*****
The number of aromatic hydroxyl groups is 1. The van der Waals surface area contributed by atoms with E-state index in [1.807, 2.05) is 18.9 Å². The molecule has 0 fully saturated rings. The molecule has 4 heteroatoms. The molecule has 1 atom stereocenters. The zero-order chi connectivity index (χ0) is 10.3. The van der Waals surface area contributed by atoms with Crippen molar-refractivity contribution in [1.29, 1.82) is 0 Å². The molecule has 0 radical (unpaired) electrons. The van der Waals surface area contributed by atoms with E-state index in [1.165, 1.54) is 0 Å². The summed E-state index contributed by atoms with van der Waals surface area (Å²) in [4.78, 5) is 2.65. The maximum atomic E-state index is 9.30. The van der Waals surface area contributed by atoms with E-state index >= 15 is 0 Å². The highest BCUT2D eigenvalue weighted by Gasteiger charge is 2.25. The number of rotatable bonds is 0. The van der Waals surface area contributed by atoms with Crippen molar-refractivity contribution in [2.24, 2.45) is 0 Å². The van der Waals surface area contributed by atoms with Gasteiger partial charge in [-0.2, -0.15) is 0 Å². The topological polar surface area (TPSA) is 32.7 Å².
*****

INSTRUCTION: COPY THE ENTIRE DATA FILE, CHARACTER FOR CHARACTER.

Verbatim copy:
The number of aromatic hydroxyl groups is 1. The van der Waals surface area contributed by atoms with E-state index in [1.807, 2.05) is 18.9 Å². The molecule has 0 fully saturated rings. The molecule has 4 heteroatoms. The molecule has 1 atom stereocenters. The zero-order chi connectivity index (χ0) is 10.3. The van der Waals surface area contributed by atoms with Crippen molar-refractivity contribution in [1.29, 1.82) is 0 Å². The molecule has 0 radical (unpaired) electrons. The van der Waals surface area contributed by atoms with E-state index in [1.165, 1.54) is 0 Å². The summed E-state index contributed by atoms with van der Waals surface area (Å²) in [4.78, 5) is 2.65. The maximum atomic E-state index is 9.30. The van der Waals surface area contributed by atoms with E-state index >= 15 is 0 Å². The highest BCUT2D eigenvalue weighted by Gasteiger charge is 2.25. The number of rotatable bonds is 0. The van der Waals surface area contributed by atoms with Crippen molar-refractivity contribution in [2.24, 2.45) is 0 Å². The van der Waals surface area contributed by atoms with Gasteiger partial charge in [-0.2, -0.15) is 0 Å². The topological polar surface area (TPSA) is 32.7 Å².